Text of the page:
<< Feline Asthma Help

Can Your Pets Live in Your Home if You Have Asthma?

January 7, 2013 by Teresa.

Tags: pets asthma, animal lover, dog, cat, asthma attacks, triggers, has asthma, asthma suffers, allergic reactions, feline asthma,.

If you are an animal lover, it may be difficult to imagine life without a pet. A warm, furry critter that crawls onto your lap and welcomes your touch. Walking your dog, brushing your cat, listening to the sweet chirping of your bird are all cozy pursuits that can make you feel good. However, if you have asthma or are living with someone who has asthma, the simple pleasures of owning an animal can be sabotaged by ugly attacks. Suddenly, you may be faced with making a choice between fewer asthma issues or your loving pet.

An asthma attack can be triggered by lots of different things. Your triggers can also be very different than those of another asthma sufferer. Getting to know what your personal triggers are as well as learning how to avoid them is important. A few of the most common triggers include smoke from wood or grass fires, mold, cockroaches, outdoor air pollution, dust mites, tobacco smoke and our pets.

Sometimes, even if you are allergic to your animals, proper medication may be enough to minimize the problem. At least 30% of people with asthma are allergic to animals. If you are in this group and medication is not enough to control your attacks, there are a few other things that you can try before getting rid of your pets.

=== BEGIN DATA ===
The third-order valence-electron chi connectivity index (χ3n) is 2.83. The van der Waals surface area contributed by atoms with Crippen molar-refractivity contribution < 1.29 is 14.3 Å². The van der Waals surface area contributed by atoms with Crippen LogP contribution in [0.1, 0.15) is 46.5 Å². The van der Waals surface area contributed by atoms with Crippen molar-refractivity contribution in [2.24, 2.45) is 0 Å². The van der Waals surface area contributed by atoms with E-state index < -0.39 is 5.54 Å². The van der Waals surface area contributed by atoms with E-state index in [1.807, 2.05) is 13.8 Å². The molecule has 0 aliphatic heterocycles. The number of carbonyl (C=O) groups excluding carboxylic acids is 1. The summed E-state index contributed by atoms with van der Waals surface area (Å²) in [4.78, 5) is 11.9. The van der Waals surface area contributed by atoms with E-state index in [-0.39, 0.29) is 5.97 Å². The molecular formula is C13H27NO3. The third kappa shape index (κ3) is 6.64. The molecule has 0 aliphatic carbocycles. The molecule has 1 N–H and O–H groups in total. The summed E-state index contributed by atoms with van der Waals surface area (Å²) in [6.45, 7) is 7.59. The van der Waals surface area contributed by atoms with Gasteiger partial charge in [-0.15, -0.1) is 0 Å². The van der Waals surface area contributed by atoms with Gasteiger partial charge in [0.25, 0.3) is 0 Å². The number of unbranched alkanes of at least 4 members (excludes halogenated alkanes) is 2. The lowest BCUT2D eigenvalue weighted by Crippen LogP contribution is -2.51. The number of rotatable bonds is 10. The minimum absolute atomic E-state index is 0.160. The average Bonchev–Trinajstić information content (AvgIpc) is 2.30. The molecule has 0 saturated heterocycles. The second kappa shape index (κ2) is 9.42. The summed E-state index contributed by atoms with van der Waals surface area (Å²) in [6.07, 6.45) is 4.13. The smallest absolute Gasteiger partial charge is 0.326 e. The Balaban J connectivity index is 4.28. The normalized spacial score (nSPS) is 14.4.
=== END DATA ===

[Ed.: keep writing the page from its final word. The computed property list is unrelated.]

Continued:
• Restricting access to your bedroom is highly recommended
• Not hugging or kissing your animal friend
• Vacuuming and dusting regularly
• Removing carpets
• Don’t change the litter box yourself
• Assign someone else the duty of brushing and bathing your pet
• Don’t clean animal cages
• Purchase an air cleaner

One train of thought that has persisted is that certain breeds of dogs or cats, those that don’t shed, won’t trigger asthma attacks. However, all warm-blooded animals produce allergy-causing proteins that are able to produce allergic reactions in humans.

If none of these suggestions seem to work for you, deciding to find a new home for your pet may be necessary. That can be a very tough decision. Remember that even after your animal has been removed from your house, you may still suffer symptoms for up to six months. It takes time to reduce the allergens in your home. Also, you will need to pay attention to whether or not your friends and relatives have animals in their homes.

If you have asthma, working with your doctor to help manage the symptoms is very important. With proper medications and lifestyle changes, life can be greatly improved. The more you know about asthma, the safer you will feel.

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